5 Amazing Skate Spots in South America
After its Southern California rebirth in the 1970s, the art of skateboarding exploded. Videos of the Z-Boys escaped beyond the bounds of the U.S. and eventually made its way into cultures everywhere. In later years, South America became home to multiple skate hubs, and today many of its countries host competitions and tours regularly. Wondering what the skate scene looks like below the equator? Check out these spots you have to visit on a board.
Mar del Plata, Argentina
This coastal city is a mecca for street skaters. Mar del Plata saw the first of Argentina’s skaters in the 1970s, during which Pablo “Tatú” Martinez, Marcelo “Mosca” Bejanele, Ivan Damico and Luis Kretschmann ran the scene. Today, it’s still known as one of the most skateable cities in Latin America. Super smooth transitions and skateable pavements run the length of the shoreline overlooking the beach. Multiple skateparks dot the city, including an indoor park for skating on rainy days.
While the city is often dwarfed by Machu Picchu located just 300 miles east, Lima is also an unexpectedly big skate scene. Smooth ledges and classic 5-stairs dot the city with incredible views of the beach. If you’re willing to fight the crowds, Mira Flores Skatepark is built on the cliffside overlooking the ocean, and more parks are being built all the time.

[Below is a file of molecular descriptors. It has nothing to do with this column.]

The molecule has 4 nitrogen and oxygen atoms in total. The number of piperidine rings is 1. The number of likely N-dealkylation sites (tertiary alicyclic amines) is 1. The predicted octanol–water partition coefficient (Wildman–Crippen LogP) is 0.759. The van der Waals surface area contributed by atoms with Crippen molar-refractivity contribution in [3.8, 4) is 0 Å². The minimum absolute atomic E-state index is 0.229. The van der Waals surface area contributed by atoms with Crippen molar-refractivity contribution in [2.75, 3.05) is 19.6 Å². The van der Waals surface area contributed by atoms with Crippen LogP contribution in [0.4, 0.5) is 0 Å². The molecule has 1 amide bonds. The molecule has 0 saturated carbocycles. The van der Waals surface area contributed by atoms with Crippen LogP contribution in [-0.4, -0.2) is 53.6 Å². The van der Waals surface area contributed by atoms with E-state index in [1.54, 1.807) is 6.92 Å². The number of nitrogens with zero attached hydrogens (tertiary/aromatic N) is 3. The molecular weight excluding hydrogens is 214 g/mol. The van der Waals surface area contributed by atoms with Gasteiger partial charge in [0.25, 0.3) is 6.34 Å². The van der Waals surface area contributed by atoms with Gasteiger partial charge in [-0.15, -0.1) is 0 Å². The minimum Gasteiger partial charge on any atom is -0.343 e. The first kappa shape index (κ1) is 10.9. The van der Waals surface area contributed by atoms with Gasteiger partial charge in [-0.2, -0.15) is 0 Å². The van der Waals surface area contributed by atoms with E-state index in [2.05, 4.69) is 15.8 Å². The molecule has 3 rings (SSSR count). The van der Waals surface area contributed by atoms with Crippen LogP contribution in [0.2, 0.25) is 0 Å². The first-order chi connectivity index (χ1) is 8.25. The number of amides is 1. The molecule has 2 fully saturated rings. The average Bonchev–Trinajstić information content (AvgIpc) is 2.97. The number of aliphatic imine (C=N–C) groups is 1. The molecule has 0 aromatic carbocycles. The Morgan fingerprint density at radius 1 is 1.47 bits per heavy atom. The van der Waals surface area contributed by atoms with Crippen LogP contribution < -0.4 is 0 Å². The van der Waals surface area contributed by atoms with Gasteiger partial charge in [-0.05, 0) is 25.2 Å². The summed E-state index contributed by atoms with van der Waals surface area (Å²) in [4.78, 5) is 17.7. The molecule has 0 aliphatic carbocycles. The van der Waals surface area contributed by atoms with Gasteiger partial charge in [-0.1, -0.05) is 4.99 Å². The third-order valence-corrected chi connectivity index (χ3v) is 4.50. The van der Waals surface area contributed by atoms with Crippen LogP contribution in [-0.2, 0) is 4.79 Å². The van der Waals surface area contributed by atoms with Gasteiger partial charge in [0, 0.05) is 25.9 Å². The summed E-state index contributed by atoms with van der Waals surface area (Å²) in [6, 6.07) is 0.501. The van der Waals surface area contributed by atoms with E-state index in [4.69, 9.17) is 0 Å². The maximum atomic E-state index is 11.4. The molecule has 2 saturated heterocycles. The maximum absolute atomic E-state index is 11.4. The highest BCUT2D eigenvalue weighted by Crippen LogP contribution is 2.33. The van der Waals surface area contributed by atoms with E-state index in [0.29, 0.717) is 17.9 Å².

While Medellin is not the only city in Colombia that’s ideal for skateboarding, its well-designed skateparks and countless plazas make it a goldmine for traveling skaters. Unlike many other skate cities around the globe, Colombian skate culture still has that underground outlaw vibe that was prevalent in North America during the late 20th century. In fact, local skaters are so dedicated that it’s not uncommon to see broken boards in full-use at the skatepark.
Galapagos Islands, Ecuador
Off the coast of Ecuador lies a chain of islands that doesn’t frequently show up on most “must-skate” lists. But while the skate scene is heavy on the mainland, the Galapagos Islands offer tons of open plazas that are great for skating without the crowds. Just a short flight away is Quito, Ecuador’s capital and a city that offers an unusual challenge. With an altitude of almost 10,000 feet, skating becomes incredibly difficult, making aerials a bigger accomplishment than you’d imagine.
Brazil has long been one of the major cities for skate, but this haven is the golden city for bowl skaters. Pros like Christian Hosoi, Steve Caballero and others have made their mark on the famous backyard bowl of Pedro Barros. Plus, tons of other pools — both public and underground — are scattered around the area.
Credit: Photo on Pixabay
- Outdoors Staff